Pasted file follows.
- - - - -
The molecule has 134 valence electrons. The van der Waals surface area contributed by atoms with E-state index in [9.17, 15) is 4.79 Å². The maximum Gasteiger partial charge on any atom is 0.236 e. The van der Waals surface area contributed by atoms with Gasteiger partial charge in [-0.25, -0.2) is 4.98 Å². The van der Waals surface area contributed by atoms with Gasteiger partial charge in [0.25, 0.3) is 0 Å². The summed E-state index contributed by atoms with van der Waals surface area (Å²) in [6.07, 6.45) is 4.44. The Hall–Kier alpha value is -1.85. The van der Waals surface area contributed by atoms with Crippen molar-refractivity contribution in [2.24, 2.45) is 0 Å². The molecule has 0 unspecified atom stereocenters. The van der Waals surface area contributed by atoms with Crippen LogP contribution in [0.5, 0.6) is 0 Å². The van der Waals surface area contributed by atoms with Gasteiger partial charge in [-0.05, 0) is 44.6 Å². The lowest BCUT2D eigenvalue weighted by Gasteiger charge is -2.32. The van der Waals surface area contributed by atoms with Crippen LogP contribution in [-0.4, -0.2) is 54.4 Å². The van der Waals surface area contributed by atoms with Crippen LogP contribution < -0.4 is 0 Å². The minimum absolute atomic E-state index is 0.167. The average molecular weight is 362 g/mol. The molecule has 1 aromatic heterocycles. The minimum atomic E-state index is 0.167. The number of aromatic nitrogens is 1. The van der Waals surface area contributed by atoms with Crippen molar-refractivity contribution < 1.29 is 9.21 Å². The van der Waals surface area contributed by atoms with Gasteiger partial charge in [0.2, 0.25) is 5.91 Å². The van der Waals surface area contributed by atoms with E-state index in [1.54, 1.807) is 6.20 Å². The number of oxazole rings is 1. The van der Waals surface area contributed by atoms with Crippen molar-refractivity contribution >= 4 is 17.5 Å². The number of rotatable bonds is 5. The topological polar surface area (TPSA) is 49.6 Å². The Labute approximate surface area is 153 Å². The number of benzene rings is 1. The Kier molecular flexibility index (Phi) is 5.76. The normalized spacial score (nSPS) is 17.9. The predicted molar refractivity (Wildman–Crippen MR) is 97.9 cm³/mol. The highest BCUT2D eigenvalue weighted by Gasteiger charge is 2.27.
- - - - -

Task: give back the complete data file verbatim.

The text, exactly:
The molecule has 134 valence electrons. The van der Waals surface area contributed by atoms with E-state index in [9.17, 15) is 4.79 Å². The maximum Gasteiger partial charge on any atom is 0.236 e. The van der Waals surface area contributed by atoms with Gasteiger partial charge in [-0.25, -0.2) is 4.98 Å². The van der Waals surface area contributed by atoms with Gasteiger partial charge in [0.25, 0.3) is 0 Å². The summed E-state index contributed by atoms with van der Waals surface area (Å²) in [6.07, 6.45) is 4.44. The Hall–Kier alpha value is -1.85. The van der Waals surface area contributed by atoms with Crippen molar-refractivity contribution in [2.24, 2.45) is 0 Å². The molecule has 0 unspecified atom stereocenters. The van der Waals surface area contributed by atoms with Crippen LogP contribution in [0.5, 0.6) is 0 Å². The van der Waals surface area contributed by atoms with Gasteiger partial charge in [-0.05, 0) is 44.6 Å². The lowest BCUT2D eigenvalue weighted by Gasteiger charge is -2.32. The van der Waals surface area contributed by atoms with Crippen LogP contribution in [-0.4, -0.2) is 54.4 Å². The van der Waals surface area contributed by atoms with Crippen LogP contribution < -0.4 is 0 Å². The minimum absolute atomic E-state index is 0.167. The average molecular weight is 362 g/mol. The molecule has 1 aromatic heterocycles. The minimum atomic E-state index is 0.167. The number of aromatic nitrogens is 1. The van der Waals surface area contributed by atoms with Crippen molar-refractivity contribution < 1.29 is 9.21 Å². The van der Waals surface area contributed by atoms with Gasteiger partial charge in [0.2, 0.25) is 5.91 Å². The van der Waals surface area contributed by atoms with E-state index in [1.54, 1.807) is 6.20 Å². The number of oxazole rings is 1. The van der Waals surface area contributed by atoms with Crippen molar-refractivity contribution >= 4 is 17.5 Å². The number of rotatable bonds is 5. The topological polar surface area (TPSA) is 49.6 Å². The Labute approximate surface area is 153 Å². The number of benzene rings is 1. The Kier molecular flexibility index (Phi) is 5.76. The normalized spacial score (nSPS) is 17.9. The predicted molar refractivity (Wildman–Crippen MR) is 97.9 cm³/mol. The highest BCUT2D eigenvalue weighted by Gasteiger charge is 2.27.